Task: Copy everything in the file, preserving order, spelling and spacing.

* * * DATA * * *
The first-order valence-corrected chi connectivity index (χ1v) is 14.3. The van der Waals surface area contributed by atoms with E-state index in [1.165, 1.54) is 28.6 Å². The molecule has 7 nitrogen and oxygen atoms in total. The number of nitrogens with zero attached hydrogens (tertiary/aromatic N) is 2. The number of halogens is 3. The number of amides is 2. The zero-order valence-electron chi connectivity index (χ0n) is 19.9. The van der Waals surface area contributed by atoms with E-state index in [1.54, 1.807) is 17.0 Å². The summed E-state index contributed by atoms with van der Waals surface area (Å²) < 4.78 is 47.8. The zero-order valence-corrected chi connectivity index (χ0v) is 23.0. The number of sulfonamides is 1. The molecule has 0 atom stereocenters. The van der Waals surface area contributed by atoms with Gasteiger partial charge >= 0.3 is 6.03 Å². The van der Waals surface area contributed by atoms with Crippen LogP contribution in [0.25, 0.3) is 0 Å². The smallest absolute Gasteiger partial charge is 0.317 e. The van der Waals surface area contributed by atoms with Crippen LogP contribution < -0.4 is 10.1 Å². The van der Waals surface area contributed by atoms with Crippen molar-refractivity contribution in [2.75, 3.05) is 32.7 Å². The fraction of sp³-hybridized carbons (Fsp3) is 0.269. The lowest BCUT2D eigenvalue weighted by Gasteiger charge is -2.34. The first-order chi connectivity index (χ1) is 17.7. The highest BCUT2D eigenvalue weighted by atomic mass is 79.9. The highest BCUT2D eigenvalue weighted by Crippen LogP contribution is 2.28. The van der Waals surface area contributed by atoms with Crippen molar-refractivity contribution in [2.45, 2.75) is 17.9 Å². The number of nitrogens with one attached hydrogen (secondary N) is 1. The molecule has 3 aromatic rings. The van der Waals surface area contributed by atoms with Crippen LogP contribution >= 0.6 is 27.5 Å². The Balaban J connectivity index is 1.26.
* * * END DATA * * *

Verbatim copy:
The first-order valence-corrected chi connectivity index (χ1v) is 14.3. The van der Waals surface area contributed by atoms with E-state index in [1.165, 1.54) is 28.6 Å². The molecule has 7 nitrogen and oxygen atoms in total. The number of nitrogens with zero attached hydrogens (tertiary/aromatic N) is 2. The number of halogens is 3. The number of amides is 2. The zero-order valence-electron chi connectivity index (χ0n) is 19.9. The van der Waals surface area contributed by atoms with E-state index in [1.54, 1.807) is 17.0 Å². The summed E-state index contributed by atoms with van der Waals surface area (Å²) < 4.78 is 47.8. The zero-order valence-corrected chi connectivity index (χ0v) is 23.0. The number of sulfonamides is 1. The molecule has 0 atom stereocenters. The van der Waals surface area contributed by atoms with Gasteiger partial charge >= 0.3 is 6.03 Å². The van der Waals surface area contributed by atoms with Crippen LogP contribution in [0.25, 0.3) is 0 Å². The smallest absolute Gasteiger partial charge is 0.317 e. The van der Waals surface area contributed by atoms with Crippen LogP contribution < -0.4 is 10.1 Å². The van der Waals surface area contributed by atoms with Crippen molar-refractivity contribution in [2.75, 3.05) is 32.7 Å². The fraction of sp³-hybridized carbons (Fsp3) is 0.269. The lowest BCUT2D eigenvalue weighted by Gasteiger charge is -2.34. The first-order chi connectivity index (χ1) is 17.7. The highest BCUT2D eigenvalue weighted by atomic mass is 79.9. The highest BCUT2D eigenvalue weighted by Crippen LogP contribution is 2.28. The van der Waals surface area contributed by atoms with Crippen molar-refractivity contribution in [2.45, 2.75) is 17.9 Å². The number of nitrogens with one attached hydrogen (secondary N) is 1. The molecule has 3 aromatic rings. The van der Waals surface area contributed by atoms with Crippen LogP contribution >= 0.6 is 27.5 Å². The Balaban J connectivity index is 1.26.